Why 350? Scientists say that 350 parts per million CO2 in the atmosphere is the safe limit for humanity. 350.org was founded by author Bill McKibben, who wrote one of the first books on global warming for the general public.

In 2007, with a group of friends, Bill ran a campaign in 2007 called http://www.stepitup2007.org/ Step It Up which organized over 2,000 rallies at iconic places in all 50 Sates of the USA. These included such creative actions as skiers descending a melting glacier to divers hosting an underwater action. The call to action was to cut CO2 emissions by 80% by 2050. http://stepitup2007.org

On 10/10/10 they hosted a Global Work Party, with over 7000 climate solutions projects in communities around the world. On 24th September 2011, they organised Moving Planet as an international day of action: www.moving-planet.org

350.org is coordinated by an international team of organizers, including author Bill McKibben and young climate leaders from around the world. www.350.org

Lets Do it - Let’s clean up the world!

It all started in Estonia…

Right now there are 100 million tons of illegal garbage lying around the world. And every day, we add more. It’s time to wake up and turn things around.
That’s the reason for World Cleanup 2012.

Since the Cleanup movement strted in Estonia, 2 million people in 16 different countries have participated in cleanup actions.

From 24th March 2012 until 25th September 2012, a series of cleanups will sweep the globe, touching all continents and bringing together millions of people who will be cleaning up their towns and cities.

Right at this moment we are seeking you! We are inviting people, organizations and movements in different countries to be part of this wonderful initiative. All you have to do is to make a decision to engage your community for one day in 2012.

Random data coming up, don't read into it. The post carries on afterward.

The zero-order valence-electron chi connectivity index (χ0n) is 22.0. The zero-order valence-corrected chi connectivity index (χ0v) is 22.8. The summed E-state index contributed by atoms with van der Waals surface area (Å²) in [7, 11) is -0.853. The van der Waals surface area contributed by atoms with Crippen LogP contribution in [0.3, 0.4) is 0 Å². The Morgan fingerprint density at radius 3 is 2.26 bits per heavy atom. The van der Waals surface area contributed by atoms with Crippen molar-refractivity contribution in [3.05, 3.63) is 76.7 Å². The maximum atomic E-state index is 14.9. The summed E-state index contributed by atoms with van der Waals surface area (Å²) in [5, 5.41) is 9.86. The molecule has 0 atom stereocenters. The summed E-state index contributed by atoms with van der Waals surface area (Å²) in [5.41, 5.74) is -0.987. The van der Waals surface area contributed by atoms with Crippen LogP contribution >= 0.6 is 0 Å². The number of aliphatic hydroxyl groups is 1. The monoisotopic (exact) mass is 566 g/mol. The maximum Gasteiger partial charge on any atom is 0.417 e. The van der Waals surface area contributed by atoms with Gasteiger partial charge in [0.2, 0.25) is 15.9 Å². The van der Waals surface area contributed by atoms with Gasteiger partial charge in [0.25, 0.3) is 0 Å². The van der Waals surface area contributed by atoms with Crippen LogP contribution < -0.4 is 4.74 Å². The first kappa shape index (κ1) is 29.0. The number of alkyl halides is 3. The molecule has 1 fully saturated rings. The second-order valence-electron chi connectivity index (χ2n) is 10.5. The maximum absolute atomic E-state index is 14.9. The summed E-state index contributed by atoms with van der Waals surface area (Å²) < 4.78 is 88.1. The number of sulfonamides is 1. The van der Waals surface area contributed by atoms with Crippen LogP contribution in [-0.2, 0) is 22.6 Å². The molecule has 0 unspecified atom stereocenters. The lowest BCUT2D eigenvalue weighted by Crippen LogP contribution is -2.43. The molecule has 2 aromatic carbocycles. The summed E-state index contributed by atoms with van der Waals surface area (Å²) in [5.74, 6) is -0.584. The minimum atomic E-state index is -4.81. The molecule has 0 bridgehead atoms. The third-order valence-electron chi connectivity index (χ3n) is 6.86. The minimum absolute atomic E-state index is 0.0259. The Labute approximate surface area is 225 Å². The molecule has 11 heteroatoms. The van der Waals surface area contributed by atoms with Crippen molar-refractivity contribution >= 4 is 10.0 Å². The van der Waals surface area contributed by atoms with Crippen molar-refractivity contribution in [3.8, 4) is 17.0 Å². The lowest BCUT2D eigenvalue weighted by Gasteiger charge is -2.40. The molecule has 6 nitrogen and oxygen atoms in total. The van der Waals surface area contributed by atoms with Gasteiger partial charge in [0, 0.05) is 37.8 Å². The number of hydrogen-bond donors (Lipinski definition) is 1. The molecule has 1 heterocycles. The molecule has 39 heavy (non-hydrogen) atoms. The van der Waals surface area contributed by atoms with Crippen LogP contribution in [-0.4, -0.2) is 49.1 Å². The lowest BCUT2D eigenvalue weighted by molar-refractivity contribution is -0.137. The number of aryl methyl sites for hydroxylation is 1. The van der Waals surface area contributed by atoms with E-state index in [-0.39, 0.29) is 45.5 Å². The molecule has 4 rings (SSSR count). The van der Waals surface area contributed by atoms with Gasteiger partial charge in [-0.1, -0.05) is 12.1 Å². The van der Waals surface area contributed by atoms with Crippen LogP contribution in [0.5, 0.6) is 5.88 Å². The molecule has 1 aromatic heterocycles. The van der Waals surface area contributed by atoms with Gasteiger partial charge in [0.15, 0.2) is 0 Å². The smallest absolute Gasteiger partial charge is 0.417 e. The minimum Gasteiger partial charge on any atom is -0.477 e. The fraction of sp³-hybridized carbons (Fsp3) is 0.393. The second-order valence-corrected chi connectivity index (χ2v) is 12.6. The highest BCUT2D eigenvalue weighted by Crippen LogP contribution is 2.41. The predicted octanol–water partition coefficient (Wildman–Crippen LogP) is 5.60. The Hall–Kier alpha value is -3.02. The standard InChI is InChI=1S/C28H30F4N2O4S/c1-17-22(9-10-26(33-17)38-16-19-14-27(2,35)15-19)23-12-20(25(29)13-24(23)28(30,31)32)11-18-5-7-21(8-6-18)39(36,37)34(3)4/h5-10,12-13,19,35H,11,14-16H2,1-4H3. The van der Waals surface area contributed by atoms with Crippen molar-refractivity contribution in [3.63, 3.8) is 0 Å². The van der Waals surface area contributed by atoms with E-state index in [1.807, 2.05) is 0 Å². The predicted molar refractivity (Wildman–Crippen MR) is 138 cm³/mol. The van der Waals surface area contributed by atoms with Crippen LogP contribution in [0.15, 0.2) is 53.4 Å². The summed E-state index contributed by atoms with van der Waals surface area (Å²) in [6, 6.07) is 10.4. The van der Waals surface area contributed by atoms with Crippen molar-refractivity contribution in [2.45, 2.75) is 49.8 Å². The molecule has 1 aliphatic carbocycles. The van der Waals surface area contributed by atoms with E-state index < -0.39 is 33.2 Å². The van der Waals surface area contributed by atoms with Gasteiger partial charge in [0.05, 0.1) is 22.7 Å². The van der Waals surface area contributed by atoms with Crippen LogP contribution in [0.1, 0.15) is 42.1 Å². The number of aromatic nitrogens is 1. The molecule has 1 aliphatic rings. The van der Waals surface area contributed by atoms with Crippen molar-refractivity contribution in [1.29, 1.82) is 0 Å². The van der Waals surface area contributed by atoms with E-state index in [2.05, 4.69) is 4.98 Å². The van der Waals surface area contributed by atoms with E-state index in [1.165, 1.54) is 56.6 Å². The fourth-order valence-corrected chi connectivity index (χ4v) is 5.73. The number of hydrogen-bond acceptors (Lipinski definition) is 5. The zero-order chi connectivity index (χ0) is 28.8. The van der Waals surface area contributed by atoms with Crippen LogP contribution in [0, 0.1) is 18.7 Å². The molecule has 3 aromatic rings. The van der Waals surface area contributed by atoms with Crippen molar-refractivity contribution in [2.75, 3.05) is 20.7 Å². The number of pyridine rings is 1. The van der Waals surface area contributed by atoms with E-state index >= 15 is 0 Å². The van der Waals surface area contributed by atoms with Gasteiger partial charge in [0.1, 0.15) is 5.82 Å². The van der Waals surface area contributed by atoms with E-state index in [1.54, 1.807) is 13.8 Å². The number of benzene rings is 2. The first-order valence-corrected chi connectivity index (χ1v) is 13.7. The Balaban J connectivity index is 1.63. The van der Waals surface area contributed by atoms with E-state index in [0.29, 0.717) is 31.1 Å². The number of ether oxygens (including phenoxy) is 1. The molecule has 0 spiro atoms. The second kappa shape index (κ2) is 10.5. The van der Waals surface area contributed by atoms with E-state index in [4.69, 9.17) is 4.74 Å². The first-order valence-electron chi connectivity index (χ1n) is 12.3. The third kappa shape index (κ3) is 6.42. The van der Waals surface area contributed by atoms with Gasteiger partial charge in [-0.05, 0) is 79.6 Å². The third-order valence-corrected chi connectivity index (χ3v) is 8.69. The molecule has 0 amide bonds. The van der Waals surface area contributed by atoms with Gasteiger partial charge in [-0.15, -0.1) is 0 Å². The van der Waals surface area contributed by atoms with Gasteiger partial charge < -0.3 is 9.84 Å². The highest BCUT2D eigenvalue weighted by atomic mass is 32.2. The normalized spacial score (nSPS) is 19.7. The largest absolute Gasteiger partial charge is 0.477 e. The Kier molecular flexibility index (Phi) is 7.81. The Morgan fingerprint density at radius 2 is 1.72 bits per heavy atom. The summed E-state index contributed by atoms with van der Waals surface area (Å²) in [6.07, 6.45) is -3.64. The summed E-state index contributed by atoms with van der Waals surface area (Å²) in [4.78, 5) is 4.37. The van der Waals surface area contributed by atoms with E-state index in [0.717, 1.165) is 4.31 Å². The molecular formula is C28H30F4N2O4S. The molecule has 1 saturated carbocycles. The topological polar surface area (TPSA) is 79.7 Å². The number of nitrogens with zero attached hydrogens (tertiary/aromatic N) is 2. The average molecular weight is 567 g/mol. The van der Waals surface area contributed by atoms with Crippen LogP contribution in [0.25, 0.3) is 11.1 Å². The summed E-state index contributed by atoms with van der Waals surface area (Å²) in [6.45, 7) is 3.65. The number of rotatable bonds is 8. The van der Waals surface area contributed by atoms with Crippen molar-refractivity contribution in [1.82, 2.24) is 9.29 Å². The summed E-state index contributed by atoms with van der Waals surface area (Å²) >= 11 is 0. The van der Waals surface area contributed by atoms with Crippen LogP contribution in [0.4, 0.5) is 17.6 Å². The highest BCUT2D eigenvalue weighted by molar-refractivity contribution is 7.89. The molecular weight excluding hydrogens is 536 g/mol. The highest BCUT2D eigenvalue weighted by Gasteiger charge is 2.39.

Check the countries section to see if someone has already started a Cleanup initiative in your country. If not, then be the one who gets things going. The website has advice on how to start a cleanup. Each cleanup and each person cleaning will make our planet cleaner.

Join the World Cleanup initiative and organize a cleanup day in your home country in 2012: www.letsdoitworld.org

Report garbage in your own town on the World Cleanup map: www.letsdoitworld.org/wastemap

With each garbage spot on the mapped, with each park, street, city and country that is cleaned, a message will be sent: the cleanliness, health and wellbeing of ourselves, of our countries and of this planet is in our own hands. Let’s do it!


“Once upon a time people did grievous harm to the environment without fully understanding the consequences of their actions. That defence is no longer available, and that sure knowledge we now have entails equally sure moral obligations. In this context, the idea of establishing the crime of ‘Ecocide’ is both timely and compelling.” Jonathon Porritt, former Chair Sustainable Development Commission

Polly Higgins, a UK barrister, has proposed that Ecocide, the environmental equivalent of genocide, becomes the 5th International Crime Against Peace alongside Genocide, Crimes Against Humanity, Crimes of Aggression and War Crimes. Under the proposed new law, Heads of States and Directors of Corporations will be required to take individual and personal responsibility for their actions.

On September 30th 2011, London’s Supreme Court became the venue for a Mock Ecocide Trial. Real-life barristers led the prosecution and defence on behalf of a fictional Mr X, CEO of a major corporation. Before the case was heard, legal argument was put as to whether Ecocide and the Earth Right to Life should be applied to the charges against Mr X, who was played by an actor. He had been charged with a number of ecocides: Deforestation of the Amazon; Arctic drilling; Shale gas extraction in Nigeria; A
major oil spill in the Gulf of Mexico;
Bauxite mining of the Niyamgiri mountain; Tar sands extraction in Canada; Deep sea mining of the Central and Eastern Manus Basin.

The trial was organised by Simon Hamilton and Fiona Hayes of the Hamilton Group: www.thehamiltongroup.org.uk